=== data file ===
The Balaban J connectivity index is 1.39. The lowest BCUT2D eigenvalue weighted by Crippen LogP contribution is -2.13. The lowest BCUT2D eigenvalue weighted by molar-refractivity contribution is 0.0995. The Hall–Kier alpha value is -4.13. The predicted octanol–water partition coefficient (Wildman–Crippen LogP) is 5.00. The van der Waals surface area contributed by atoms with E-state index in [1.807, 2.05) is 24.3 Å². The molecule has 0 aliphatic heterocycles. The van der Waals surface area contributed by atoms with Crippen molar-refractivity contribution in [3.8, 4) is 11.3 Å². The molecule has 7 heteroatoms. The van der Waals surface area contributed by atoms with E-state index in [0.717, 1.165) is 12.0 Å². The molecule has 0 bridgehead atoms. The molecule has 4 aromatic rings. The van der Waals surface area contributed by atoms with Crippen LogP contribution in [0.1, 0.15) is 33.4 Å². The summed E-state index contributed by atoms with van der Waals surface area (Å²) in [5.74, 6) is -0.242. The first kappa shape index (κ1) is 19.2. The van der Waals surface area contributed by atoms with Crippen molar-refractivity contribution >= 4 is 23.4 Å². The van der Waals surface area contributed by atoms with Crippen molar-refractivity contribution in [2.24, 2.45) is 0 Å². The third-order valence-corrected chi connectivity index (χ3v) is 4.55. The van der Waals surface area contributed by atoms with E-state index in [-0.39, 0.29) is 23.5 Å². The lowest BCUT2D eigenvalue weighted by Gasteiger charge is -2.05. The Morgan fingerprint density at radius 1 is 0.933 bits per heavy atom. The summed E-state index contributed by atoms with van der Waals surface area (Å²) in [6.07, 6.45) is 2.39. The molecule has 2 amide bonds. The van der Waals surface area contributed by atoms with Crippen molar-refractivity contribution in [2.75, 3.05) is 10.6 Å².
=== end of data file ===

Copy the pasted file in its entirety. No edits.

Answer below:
The Balaban J connectivity index is 1.39. The lowest BCUT2D eigenvalue weighted by Crippen LogP contribution is -2.13. The lowest BCUT2D eigenvalue weighted by molar-refractivity contribution is 0.0995. The Hall–Kier alpha value is -4.13. The predicted octanol–water partition coefficient (Wildman–Crippen LogP) is 5.00. The van der Waals surface area contributed by atoms with E-state index in [1.807, 2.05) is 24.3 Å². The molecule has 0 aliphatic heterocycles. The van der Waals surface area contributed by atoms with Crippen molar-refractivity contribution in [3.8, 4) is 11.3 Å². The molecule has 7 heteroatoms. The van der Waals surface area contributed by atoms with E-state index in [0.717, 1.165) is 12.0 Å². The molecule has 0 bridgehead atoms. The molecule has 4 aromatic rings. The van der Waals surface area contributed by atoms with Crippen LogP contribution in [0.1, 0.15) is 33.4 Å². The summed E-state index contributed by atoms with van der Waals surface area (Å²) in [5.74, 6) is -0.242. The first kappa shape index (κ1) is 19.2. The van der Waals surface area contributed by atoms with Crippen molar-refractivity contribution >= 4 is 23.4 Å². The van der Waals surface area contributed by atoms with Crippen molar-refractivity contribution in [2.24, 2.45) is 0 Å². The third-order valence-corrected chi connectivity index (χ3v) is 4.55. The van der Waals surface area contributed by atoms with E-state index in [-0.39, 0.29) is 23.5 Å². The lowest BCUT2D eigenvalue weighted by Gasteiger charge is -2.05. The Morgan fingerprint density at radius 1 is 0.933 bits per heavy atom. The summed E-state index contributed by atoms with van der Waals surface area (Å²) in [6.07, 6.45) is 2.39. The molecule has 2 amide bonds. The van der Waals surface area contributed by atoms with Crippen molar-refractivity contribution in [2.75, 3.05) is 10.6 Å².